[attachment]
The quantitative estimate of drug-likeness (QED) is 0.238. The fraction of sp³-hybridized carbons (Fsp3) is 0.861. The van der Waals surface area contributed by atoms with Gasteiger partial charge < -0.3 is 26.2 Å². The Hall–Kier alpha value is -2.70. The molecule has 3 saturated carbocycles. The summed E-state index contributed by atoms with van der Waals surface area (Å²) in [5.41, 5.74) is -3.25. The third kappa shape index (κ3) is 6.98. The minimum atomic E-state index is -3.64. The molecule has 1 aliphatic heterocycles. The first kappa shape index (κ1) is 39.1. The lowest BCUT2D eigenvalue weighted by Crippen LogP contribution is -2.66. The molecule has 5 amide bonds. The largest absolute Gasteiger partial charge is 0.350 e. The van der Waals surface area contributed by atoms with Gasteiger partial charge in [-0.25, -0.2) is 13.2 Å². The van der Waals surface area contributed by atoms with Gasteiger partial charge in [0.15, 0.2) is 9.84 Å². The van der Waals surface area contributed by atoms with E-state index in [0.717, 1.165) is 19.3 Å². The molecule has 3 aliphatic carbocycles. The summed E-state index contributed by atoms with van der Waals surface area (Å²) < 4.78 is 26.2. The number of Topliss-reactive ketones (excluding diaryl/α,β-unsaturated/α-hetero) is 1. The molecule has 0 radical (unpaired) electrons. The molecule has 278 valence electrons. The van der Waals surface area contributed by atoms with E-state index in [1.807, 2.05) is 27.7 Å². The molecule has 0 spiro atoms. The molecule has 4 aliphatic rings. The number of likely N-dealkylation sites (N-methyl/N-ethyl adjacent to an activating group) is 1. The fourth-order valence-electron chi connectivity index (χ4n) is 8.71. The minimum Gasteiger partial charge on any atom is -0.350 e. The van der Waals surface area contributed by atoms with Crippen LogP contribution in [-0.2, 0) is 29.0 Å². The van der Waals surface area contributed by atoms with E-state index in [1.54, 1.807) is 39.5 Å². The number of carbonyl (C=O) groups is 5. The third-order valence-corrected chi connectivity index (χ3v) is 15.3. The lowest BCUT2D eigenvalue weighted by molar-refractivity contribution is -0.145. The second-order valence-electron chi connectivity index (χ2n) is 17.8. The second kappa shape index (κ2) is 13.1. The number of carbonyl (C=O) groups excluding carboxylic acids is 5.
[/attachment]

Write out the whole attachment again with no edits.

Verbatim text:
The quantitative estimate of drug-likeness (QED) is 0.238. The fraction of sp³-hybridized carbons (Fsp3) is 0.861. The van der Waals surface area contributed by atoms with Gasteiger partial charge < -0.3 is 26.2 Å². The Hall–Kier alpha value is -2.70. The molecule has 3 saturated carbocycles. The summed E-state index contributed by atoms with van der Waals surface area (Å²) in [5.41, 5.74) is -3.25. The third kappa shape index (κ3) is 6.98. The minimum atomic E-state index is -3.64. The molecule has 1 aliphatic heterocycles. The first kappa shape index (κ1) is 39.1. The lowest BCUT2D eigenvalue weighted by Crippen LogP contribution is -2.66. The molecule has 5 amide bonds. The largest absolute Gasteiger partial charge is 0.350 e. The van der Waals surface area contributed by atoms with Gasteiger partial charge in [-0.25, -0.2) is 13.2 Å². The van der Waals surface area contributed by atoms with Gasteiger partial charge in [0.15, 0.2) is 9.84 Å². The van der Waals surface area contributed by atoms with E-state index in [0.717, 1.165) is 19.3 Å². The molecule has 3 aliphatic carbocycles. The summed E-state index contributed by atoms with van der Waals surface area (Å²) < 4.78 is 26.2. The number of Topliss-reactive ketones (excluding diaryl/α,β-unsaturated/α-hetero) is 1. The molecule has 0 radical (unpaired) electrons. The molecule has 278 valence electrons. The van der Waals surface area contributed by atoms with E-state index in [1.807, 2.05) is 27.7 Å². The molecule has 0 spiro atoms. The molecule has 4 aliphatic rings. The number of likely N-dealkylation sites (N-methyl/N-ethyl adjacent to an activating group) is 1. The fourth-order valence-electron chi connectivity index (χ4n) is 8.71. The minimum Gasteiger partial charge on any atom is -0.350 e. The van der Waals surface area contributed by atoms with Crippen LogP contribution in [-0.2, 0) is 29.0 Å². The van der Waals surface area contributed by atoms with E-state index in [1.54, 1.807) is 39.5 Å². The number of carbonyl (C=O) groups is 5. The third-order valence-corrected chi connectivity index (χ3v) is 15.3. The lowest BCUT2D eigenvalue weighted by molar-refractivity contribution is -0.145. The second-order valence-electron chi connectivity index (χ2n) is 17.8. The second kappa shape index (κ2) is 13.1. The number of carbonyl (C=O) groups excluding carboxylic acids is 5.